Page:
Humanising Language Teaching
One Year's Experience teaching a Girl with Down's Syndrome
When I entered the classroom at the beginning of the new school year I noticed that a girl with Down's Syndrome was sitting among the other students. They were all girls in their last year at Secondary School.
When I meet a group of new students on their first day back at school I usually carry out the routine formalities such as calling the roll, signing the class-register, etc. Then, to break the ice and make the students feel a bit more at ease, I usually introduce myself, I tell them something about my life, my teaching experience, my warm affection for the English language and its culture. I only speak briefly about the things we are supposed to do in English together, and the goals they have to reach by the end of the year to pass their state school leaving examinations. I generally go on speaking for a long time before asking the students to introduce themselves. In fact, on the first day back at school with a new teacher they all are a bit shy and reluctant to say anything, partly because they are afraid of making mistakes in a language that isn't their native one. During normal lessons I hardly ever sit at my desk since I prefer walking between the rows of desks where the pupils are sitting or gathered in groups, to monitor what they are doing, to answer to their questions, to help them with clues, key-words, etc. But on the first day I stay in my chair and go on talking and talking till the bell rings.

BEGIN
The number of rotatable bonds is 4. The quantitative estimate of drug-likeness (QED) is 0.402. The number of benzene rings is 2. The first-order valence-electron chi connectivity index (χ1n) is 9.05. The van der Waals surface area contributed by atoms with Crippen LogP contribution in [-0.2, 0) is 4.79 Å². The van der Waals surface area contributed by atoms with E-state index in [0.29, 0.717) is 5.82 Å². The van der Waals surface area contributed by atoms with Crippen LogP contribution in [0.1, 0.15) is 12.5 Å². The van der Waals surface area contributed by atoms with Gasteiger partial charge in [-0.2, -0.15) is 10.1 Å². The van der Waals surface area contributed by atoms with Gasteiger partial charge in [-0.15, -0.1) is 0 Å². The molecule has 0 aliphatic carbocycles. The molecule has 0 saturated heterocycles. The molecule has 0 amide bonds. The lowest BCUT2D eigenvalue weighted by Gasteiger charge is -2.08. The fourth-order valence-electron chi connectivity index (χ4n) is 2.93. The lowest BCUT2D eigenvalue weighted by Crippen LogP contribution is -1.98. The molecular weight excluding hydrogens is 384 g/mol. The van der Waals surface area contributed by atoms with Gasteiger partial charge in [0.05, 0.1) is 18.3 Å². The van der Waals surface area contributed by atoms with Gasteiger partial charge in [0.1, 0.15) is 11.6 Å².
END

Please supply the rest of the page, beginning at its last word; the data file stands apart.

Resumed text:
On that morning I did all these things as usual. In front of me I had 15 girls, all attentive to what I was saying, all with no hint of a faint smile on their lips, all too serious for my taste, with the exception of the one with Down's Syndrome who gazed at me with bright eyes and a smiling face. She was a nice chubby girl, well groomed, a little shorter than the others, and a little fatter, too. Her eyes were green, a bit almond-shaped. When the bell rang I stood up, I gathered my things and went out with a "see you next time". The girl with Down's Syndrome followed me and when we were in the corridor she asked me in Italian if she could tell me something. "Of course", I answered. "Teacher", she said in a tearful voice, "I can't speak English. I don't know much of the language". "You don't have to worry. You will learn", I replied hurriedly. I asked her to bring the English materials she had used over the previous years and show them to me.